That is a phenomenon that has been observed since the time of Hippocrates some 2500 years ago! He noted that many afflictions were related to changes in the weather and I myself, have noticed that I see more patients before and after a bout of stormy weather. Some conditions such as arthritis, back pain, headaches, joint pain and fibromyalgia seem especially sensitive to weather changes. Sound familiar with the recent weather?
Suspected causes include humidity, precipitation, temperature, thunderstorms and ionized air. Most research indicates that the lowering barometric pressure that occurs with approaching storms is to blame. One study published by the International Journal of Biometeorology in 2010 established a direct connection between low barometric pressure, inflammation and joint pain. Another study published in 2002 by the Journal of Spinal Disorders and Techniques concluded that “back pain may be aggravated by atmospheric depression in patients with lumbar disc disease.” Further, the American Journal of Medicine published a 2007 study indicating that “changes in barometric pressure are independently associated with osteoarthritis knee pain severity”.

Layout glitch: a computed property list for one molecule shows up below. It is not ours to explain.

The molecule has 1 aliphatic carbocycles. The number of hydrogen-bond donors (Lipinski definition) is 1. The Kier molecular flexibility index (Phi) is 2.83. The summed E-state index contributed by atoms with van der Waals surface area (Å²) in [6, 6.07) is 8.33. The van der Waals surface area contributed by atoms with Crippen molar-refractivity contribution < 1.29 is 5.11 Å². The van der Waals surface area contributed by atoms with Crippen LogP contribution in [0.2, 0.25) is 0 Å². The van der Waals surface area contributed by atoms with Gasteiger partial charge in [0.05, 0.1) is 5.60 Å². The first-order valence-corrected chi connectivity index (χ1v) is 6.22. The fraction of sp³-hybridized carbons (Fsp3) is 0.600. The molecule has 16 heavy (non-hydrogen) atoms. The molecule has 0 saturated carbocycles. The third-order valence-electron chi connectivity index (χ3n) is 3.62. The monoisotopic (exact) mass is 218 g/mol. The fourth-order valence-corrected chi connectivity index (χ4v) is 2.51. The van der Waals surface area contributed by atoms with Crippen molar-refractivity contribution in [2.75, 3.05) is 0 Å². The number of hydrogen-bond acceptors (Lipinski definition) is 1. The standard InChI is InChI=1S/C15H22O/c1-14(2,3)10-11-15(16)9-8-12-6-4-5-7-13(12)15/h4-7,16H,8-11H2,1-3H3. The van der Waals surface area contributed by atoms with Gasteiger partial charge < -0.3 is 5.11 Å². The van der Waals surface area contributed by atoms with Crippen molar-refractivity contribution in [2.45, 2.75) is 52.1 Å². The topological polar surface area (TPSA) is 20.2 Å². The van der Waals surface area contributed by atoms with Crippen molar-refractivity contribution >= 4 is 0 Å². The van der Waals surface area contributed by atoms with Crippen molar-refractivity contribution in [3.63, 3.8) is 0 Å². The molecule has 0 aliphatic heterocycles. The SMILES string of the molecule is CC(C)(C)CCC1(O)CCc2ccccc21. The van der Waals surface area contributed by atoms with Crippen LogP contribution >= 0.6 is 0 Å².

The most likely explanation is the expansion of fluid in swollen joints when the barometric pressure drops. Inflammation that results from joint dysfunction will bring more fluid into and surrounding the joint and thus, more pressure inside the joint capsule. Imagine a balloon in a sealed bucket represents an inflamed joint. When the pressure in the bucket (the atmosphere surrounding the joint) is lowered, the balloon expands pressing against the denser structures making up the joint itself such as bone, ligaments and pain receptors!
Pain with changes in the weather indicates that there is some degree of underlying joint inflammation already present. This may be due to improper biomechanics, pro-inflammatory diet, or old trauma. This pretty much drives home what we chiropractors have been saying for many years: that there is no substitution for restoring proper bio-mechanic joint function, exercise, and healthy nutrition.